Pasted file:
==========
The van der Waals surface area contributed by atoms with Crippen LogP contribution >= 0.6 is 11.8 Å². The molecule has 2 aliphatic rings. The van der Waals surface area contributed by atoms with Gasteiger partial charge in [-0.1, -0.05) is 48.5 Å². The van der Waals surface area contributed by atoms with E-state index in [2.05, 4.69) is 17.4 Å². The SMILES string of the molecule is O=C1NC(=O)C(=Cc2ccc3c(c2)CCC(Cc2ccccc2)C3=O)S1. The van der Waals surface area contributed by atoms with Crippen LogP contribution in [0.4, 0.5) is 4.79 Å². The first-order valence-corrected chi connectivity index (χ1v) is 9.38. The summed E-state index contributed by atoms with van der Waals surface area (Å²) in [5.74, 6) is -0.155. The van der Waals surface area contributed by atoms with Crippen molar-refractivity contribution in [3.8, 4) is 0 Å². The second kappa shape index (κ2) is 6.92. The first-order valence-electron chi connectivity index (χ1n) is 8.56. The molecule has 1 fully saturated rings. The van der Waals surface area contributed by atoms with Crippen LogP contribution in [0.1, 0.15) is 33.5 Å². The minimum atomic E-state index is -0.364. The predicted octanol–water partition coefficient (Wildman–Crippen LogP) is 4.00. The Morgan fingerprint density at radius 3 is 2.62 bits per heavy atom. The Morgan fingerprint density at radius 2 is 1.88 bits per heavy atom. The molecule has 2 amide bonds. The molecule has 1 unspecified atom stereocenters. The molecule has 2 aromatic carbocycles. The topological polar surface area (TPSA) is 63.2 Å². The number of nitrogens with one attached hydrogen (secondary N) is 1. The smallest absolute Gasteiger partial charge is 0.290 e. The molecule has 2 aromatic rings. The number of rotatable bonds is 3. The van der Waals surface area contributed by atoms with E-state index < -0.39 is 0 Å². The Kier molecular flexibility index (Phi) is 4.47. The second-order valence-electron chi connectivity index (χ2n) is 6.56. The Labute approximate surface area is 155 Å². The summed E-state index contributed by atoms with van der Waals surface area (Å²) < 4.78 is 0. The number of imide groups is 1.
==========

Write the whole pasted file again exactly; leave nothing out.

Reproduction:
The van der Waals surface area contributed by atoms with Crippen LogP contribution >= 0.6 is 11.8 Å². The molecule has 2 aliphatic rings. The van der Waals surface area contributed by atoms with Gasteiger partial charge in [-0.1, -0.05) is 48.5 Å². The van der Waals surface area contributed by atoms with E-state index in [2.05, 4.69) is 17.4 Å². The SMILES string of the molecule is O=C1NC(=O)C(=Cc2ccc3c(c2)CCC(Cc2ccccc2)C3=O)S1. The van der Waals surface area contributed by atoms with Crippen LogP contribution in [0.4, 0.5) is 4.79 Å². The first-order valence-corrected chi connectivity index (χ1v) is 9.38. The summed E-state index contributed by atoms with van der Waals surface area (Å²) in [5.74, 6) is -0.155. The van der Waals surface area contributed by atoms with Crippen molar-refractivity contribution in [3.8, 4) is 0 Å². The second kappa shape index (κ2) is 6.92. The first-order valence-electron chi connectivity index (χ1n) is 8.56. The molecule has 1 fully saturated rings. The van der Waals surface area contributed by atoms with Crippen LogP contribution in [0.1, 0.15) is 33.5 Å². The minimum atomic E-state index is -0.364. The predicted octanol–water partition coefficient (Wildman–Crippen LogP) is 4.00. The Morgan fingerprint density at radius 3 is 2.62 bits per heavy atom. The Morgan fingerprint density at radius 2 is 1.88 bits per heavy atom. The molecule has 2 amide bonds. The molecule has 1 unspecified atom stereocenters. The molecule has 2 aromatic carbocycles. The topological polar surface area (TPSA) is 63.2 Å². The number of nitrogens with one attached hydrogen (secondary N) is 1. The smallest absolute Gasteiger partial charge is 0.290 e. The molecule has 2 aromatic rings. The number of rotatable bonds is 3. The van der Waals surface area contributed by atoms with E-state index < -0.39 is 0 Å². The Kier molecular flexibility index (Phi) is 4.47. The second-order valence-electron chi connectivity index (χ2n) is 6.56. The Labute approximate surface area is 155 Å². The summed E-state index contributed by atoms with van der Waals surface area (Å²) < 4.78 is 0. The number of imide groups is 1.